KIDS: Rita The Riveter

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F4U Corsair - Rita The Riveter
  {Rosie the Riveter Poster}
Image from National Archives and Records Admin.
Rosie the Riveter Poster
A Woman Working on the F4U-1 Production Line
Select the image to see a larger view
During World War II, most industries in the United States experienced a shortage of men to work in their plants because many were enlisted in the armed forces. Therefore, women were hired to take over the jobs previously done by these men. While women had been employed in factories up to this time, the types of jobs they could fill were limited. Sewing and light assembly were typical jobs assigned to women. Now, women were to prove that they could also do the hard, difficult and technical jobs. 
Rita Reutter 
(November 16, 1918 to July 13, 2012)
One of the women who answered the call for riveters at the Chance Vought plant in 1942 was Rita Stapleton of Bridgeport Connecticut. Rita worked on the F4U Assembly line from 1942 to 1945 as a riveter on the F4U wing trailing edges. Rita was 24 years old, was married and had three children when she began. Here is Rita's Story.
{Riveter Rita Reutter in Front of F4U Corsair}  
Photograph used by Permission of Richard Allnutt Copyright 2005
Rita Reutter (left) with Virginia Quigley 2005
Rita's Story
I was born in New Haven Connecticut on November 16, 1918. The family soon moved to Bridgeport. Elias Howe Elementary School was one of the many schools I attended, with Bassick High School being the last. I left school when I was 17 and went to work because my family needed the money.
In 1942 I answered an ad in the Bridgeport newspaper for a position in the Chance Vought Bridgeport Plant. This plant manufactured the F4U Corsairs, and production was at a high level to support the war effort.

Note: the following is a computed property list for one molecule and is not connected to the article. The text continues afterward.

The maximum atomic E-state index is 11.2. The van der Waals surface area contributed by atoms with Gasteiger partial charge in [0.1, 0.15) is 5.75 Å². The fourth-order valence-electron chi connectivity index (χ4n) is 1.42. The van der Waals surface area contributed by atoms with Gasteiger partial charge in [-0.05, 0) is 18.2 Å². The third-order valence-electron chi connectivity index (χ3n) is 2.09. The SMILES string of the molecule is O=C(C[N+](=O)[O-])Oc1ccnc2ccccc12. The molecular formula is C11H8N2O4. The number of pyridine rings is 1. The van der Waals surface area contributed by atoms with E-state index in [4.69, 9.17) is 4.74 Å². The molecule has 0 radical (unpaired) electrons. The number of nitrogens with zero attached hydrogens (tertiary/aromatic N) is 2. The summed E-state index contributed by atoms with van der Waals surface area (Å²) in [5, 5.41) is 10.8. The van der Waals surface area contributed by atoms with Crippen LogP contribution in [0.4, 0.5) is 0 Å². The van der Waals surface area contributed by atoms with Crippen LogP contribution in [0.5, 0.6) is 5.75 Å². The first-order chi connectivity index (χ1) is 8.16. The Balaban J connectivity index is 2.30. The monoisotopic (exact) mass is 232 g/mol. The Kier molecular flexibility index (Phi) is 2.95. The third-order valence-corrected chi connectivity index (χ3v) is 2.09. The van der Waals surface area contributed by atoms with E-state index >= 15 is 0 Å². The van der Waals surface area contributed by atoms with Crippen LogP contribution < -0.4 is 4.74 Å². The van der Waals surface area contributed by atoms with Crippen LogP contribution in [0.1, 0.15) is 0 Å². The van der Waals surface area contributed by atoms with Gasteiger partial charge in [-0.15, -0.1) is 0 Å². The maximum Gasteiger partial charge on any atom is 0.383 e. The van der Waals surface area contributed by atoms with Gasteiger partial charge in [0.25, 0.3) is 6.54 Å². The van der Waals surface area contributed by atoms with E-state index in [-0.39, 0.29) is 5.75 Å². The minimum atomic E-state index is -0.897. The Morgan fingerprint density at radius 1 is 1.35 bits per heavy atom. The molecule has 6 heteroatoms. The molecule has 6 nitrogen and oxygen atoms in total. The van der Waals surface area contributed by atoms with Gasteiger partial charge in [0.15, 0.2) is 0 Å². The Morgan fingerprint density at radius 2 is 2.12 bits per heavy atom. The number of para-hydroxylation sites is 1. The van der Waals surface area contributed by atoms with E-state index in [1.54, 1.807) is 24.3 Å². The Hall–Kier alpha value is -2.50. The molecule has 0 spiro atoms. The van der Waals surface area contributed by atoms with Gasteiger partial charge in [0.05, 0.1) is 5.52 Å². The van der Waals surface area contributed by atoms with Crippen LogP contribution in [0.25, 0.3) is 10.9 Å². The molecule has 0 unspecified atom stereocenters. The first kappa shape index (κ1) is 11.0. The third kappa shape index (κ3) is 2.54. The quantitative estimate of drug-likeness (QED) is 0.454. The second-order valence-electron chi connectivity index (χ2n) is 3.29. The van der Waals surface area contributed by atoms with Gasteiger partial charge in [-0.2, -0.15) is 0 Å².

My first job was on the night assembly line at the South End Plant in Bridgeport. I was not a good night worker, so I was transferred to their Stratford facility. It was here that I became part of a riveting team working on the wing assembly trailing edges of the F4U Corsair. My teammate was Virginia Quigley, and we worked well together. 
We worked from 7:00 A.M to 6:00 P.M. with a lunch break. It was precision work that required a lot of attention and skill. There was only a brief training session provided, then they just put you on the assembly line and told you to start work. The most of the training was what you picked up for the other workers.
{Rita The Riveter}
Photo Courtesy of Rita Reutter
Rita Reutter Around the Time She Worked for Chance Vought
I was married with 3 children, 4, 3 and 1 years old, so I arranged for the children to be boarded with friends. I took a special bus to work each day. It was hard, but the pay was much better than other jobs available for women at the time. We wore pants and jackets as a uniform. There was a cafeteria which I liked a lot as the food was good and I didn't have to cook it.
While I worked at the plant, I was a member of the United Auto Workers Union, and I was elected shop steward. I like working with people and helping them with problems.
The job lasted from 1942 until 1945. When World War II ended, all of the women were let go as the jobs were given to the returning men. It was hard to leave, as we had been very proud of our work.
We all get the chance to read about Daniel Boone and Benjamin Franklin in our history books. How much is ever said about the everyday workers who, during World War II, kept our servicemen and servicewomen supplied with the things they needed to keep our country safe?
Connecticut was unique in that our state had many of the resources needed to manufacture a plane like the F4U Corsair. As a riveter on that plane, I never realized how important my work was until I attended the Corsairs Over Connecticut event that took place from June 3 to June 5, 2005 at Sikorsky Memorial Airport in Stratford, Connecticut. I was very proud to be a part of this celebration and I was also proud of my contribution to this plane.
{Rita Reutter in front of F4U Corsair 2005}
Photograph used by Permission of Richard Allnutt Copyright 2005
Rita Reutter (left) with Virginia Quigley in Stratford, 2005
Rita Stapleton later re-married and became Rita Reutter. She moved to Saint Louis Missouri in 2002 with her daughter and granddaughter. She died on July 13, 2012, at the age of 93, and joined the ranks of our World War II Heroes, both veterans and defense workers, who served their country in its time of great need, and who will now live only in our memories and memorials, but who will never be forgotten. She was a remarkable woman.

Content Last Modified on 9/4/2013 11:30:41 AM